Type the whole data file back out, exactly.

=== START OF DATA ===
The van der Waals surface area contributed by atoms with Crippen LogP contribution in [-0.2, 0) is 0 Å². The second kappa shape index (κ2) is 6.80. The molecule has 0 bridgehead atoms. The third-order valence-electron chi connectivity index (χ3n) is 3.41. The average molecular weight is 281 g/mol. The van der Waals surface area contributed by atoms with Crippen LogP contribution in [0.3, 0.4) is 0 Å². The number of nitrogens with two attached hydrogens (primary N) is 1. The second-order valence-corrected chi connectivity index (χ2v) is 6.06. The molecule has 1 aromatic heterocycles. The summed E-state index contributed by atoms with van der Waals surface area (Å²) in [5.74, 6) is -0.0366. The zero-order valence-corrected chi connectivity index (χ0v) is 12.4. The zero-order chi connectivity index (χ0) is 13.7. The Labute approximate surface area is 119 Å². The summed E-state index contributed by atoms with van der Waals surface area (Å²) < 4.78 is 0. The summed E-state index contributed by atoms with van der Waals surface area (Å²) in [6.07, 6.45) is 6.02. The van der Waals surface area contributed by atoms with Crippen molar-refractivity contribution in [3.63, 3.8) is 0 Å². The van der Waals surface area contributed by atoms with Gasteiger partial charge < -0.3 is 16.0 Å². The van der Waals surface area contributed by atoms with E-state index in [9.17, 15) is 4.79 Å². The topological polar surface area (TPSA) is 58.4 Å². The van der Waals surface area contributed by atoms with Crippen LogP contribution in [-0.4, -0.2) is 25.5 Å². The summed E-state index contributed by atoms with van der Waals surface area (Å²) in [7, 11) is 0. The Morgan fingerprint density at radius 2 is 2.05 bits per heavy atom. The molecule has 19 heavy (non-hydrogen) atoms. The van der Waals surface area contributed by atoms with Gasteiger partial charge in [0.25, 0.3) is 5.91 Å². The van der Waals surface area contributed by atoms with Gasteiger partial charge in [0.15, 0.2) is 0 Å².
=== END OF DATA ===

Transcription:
The van der Waals surface area contributed by atoms with Crippen LogP contribution in [-0.2, 0) is 0 Å². The second kappa shape index (κ2) is 6.80. The molecule has 0 bridgehead atoms. The third-order valence-electron chi connectivity index (χ3n) is 3.41. The average molecular weight is 281 g/mol. The van der Waals surface area contributed by atoms with Crippen LogP contribution in [0.3, 0.4) is 0 Å². The number of nitrogens with two attached hydrogens (primary N) is 1. The second-order valence-corrected chi connectivity index (χ2v) is 6.06. The molecule has 1 aromatic heterocycles. The summed E-state index contributed by atoms with van der Waals surface area (Å²) in [5.74, 6) is -0.0366. The zero-order valence-corrected chi connectivity index (χ0v) is 12.4. The zero-order chi connectivity index (χ0) is 13.7. The Labute approximate surface area is 119 Å². The summed E-state index contributed by atoms with van der Waals surface area (Å²) < 4.78 is 0. The summed E-state index contributed by atoms with van der Waals surface area (Å²) in [6.07, 6.45) is 6.02. The van der Waals surface area contributed by atoms with Crippen molar-refractivity contribution in [3.63, 3.8) is 0 Å². The van der Waals surface area contributed by atoms with Gasteiger partial charge < -0.3 is 16.0 Å². The van der Waals surface area contributed by atoms with E-state index in [9.17, 15) is 4.79 Å². The topological polar surface area (TPSA) is 58.4 Å². The van der Waals surface area contributed by atoms with Crippen LogP contribution in [-0.4, -0.2) is 25.5 Å². The summed E-state index contributed by atoms with van der Waals surface area (Å²) in [7, 11) is 0. The Morgan fingerprint density at radius 2 is 2.05 bits per heavy atom. The molecule has 19 heavy (non-hydrogen) atoms. The van der Waals surface area contributed by atoms with Gasteiger partial charge in [0.25, 0.3) is 5.91 Å². The van der Waals surface area contributed by atoms with Gasteiger partial charge in [0.15, 0.2) is 0 Å².